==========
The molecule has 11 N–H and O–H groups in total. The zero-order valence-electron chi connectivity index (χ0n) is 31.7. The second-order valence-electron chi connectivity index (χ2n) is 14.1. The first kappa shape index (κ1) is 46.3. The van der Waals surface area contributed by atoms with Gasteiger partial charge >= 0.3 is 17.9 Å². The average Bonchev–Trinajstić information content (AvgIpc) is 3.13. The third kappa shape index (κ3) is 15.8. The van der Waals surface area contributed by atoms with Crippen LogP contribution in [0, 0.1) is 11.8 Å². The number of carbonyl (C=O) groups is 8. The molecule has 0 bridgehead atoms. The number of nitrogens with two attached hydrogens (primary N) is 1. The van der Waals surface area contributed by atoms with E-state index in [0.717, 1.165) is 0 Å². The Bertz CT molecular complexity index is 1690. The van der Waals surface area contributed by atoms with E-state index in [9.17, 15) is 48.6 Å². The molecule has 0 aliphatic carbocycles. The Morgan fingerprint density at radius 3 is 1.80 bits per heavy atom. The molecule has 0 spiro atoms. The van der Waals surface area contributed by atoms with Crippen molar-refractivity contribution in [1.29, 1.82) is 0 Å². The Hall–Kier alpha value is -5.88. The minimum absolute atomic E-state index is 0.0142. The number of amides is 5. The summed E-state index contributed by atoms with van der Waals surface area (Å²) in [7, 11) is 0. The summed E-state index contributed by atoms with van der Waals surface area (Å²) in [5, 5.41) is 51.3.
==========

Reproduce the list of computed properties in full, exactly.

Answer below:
The molecule has 11 N–H and O–H groups in total. The zero-order valence-electron chi connectivity index (χ0n) is 31.7. The second-order valence-electron chi connectivity index (χ2n) is 14.1. The first kappa shape index (κ1) is 46.3. The van der Waals surface area contributed by atoms with Gasteiger partial charge >= 0.3 is 17.9 Å². The average Bonchev–Trinajstić information content (AvgIpc) is 3.13. The third kappa shape index (κ3) is 15.8. The van der Waals surface area contributed by atoms with Crippen LogP contribution in [0, 0.1) is 11.8 Å². The number of carbonyl (C=O) groups is 8. The molecule has 0 bridgehead atoms. The number of nitrogens with two attached hydrogens (primary N) is 1. The van der Waals surface area contributed by atoms with E-state index in [0.717, 1.165) is 0 Å². The Bertz CT molecular complexity index is 1690. The van der Waals surface area contributed by atoms with E-state index in [9.17, 15) is 48.6 Å². The molecule has 0 aliphatic carbocycles. The Morgan fingerprint density at radius 3 is 1.80 bits per heavy atom. The molecule has 0 spiro atoms. The van der Waals surface area contributed by atoms with Crippen molar-refractivity contribution in [1.29, 1.82) is 0 Å². The Hall–Kier alpha value is -5.88. The minimum absolute atomic E-state index is 0.0142. The number of amides is 5. The summed E-state index contributed by atoms with van der Waals surface area (Å²) in [7, 11) is 0. The summed E-state index contributed by atoms with van der Waals surface area (Å²) in [5, 5.41) is 51.3.